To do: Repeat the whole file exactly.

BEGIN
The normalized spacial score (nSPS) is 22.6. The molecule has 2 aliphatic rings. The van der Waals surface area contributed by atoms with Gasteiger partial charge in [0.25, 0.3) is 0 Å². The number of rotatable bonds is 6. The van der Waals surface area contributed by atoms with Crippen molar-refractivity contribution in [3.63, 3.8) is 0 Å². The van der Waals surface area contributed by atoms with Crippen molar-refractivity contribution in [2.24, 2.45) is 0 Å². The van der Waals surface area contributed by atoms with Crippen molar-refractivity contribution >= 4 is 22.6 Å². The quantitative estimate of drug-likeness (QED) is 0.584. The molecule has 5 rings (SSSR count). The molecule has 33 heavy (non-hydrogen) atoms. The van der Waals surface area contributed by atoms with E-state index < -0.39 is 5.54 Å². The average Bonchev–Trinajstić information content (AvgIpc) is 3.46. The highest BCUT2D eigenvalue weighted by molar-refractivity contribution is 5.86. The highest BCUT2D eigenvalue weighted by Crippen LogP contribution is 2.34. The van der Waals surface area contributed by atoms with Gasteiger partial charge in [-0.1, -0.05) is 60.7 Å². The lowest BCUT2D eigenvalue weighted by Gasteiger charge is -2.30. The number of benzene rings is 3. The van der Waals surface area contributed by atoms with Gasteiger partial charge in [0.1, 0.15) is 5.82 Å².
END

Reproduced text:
The normalized spacial score (nSPS) is 22.6. The molecule has 2 aliphatic rings. The van der Waals surface area contributed by atoms with Gasteiger partial charge in [0.25, 0.3) is 0 Å². The number of rotatable bonds is 6. The van der Waals surface area contributed by atoms with Crippen molar-refractivity contribution in [3.63, 3.8) is 0 Å². The van der Waals surface area contributed by atoms with Crippen molar-refractivity contribution in [2.24, 2.45) is 0 Å². The van der Waals surface area contributed by atoms with Crippen molar-refractivity contribution >= 4 is 22.6 Å². The quantitative estimate of drug-likeness (QED) is 0.584. The molecule has 5 rings (SSSR count). The molecule has 33 heavy (non-hydrogen) atoms. The van der Waals surface area contributed by atoms with E-state index < -0.39 is 5.54 Å². The average Bonchev–Trinajstić information content (AvgIpc) is 3.46. The highest BCUT2D eigenvalue weighted by molar-refractivity contribution is 5.86. The highest BCUT2D eigenvalue weighted by Crippen LogP contribution is 2.34. The van der Waals surface area contributed by atoms with Gasteiger partial charge in [-0.1, -0.05) is 60.7 Å². The lowest BCUT2D eigenvalue weighted by Gasteiger charge is -2.30. The number of benzene rings is 3. The van der Waals surface area contributed by atoms with Gasteiger partial charge in [0.1, 0.15) is 5.82 Å².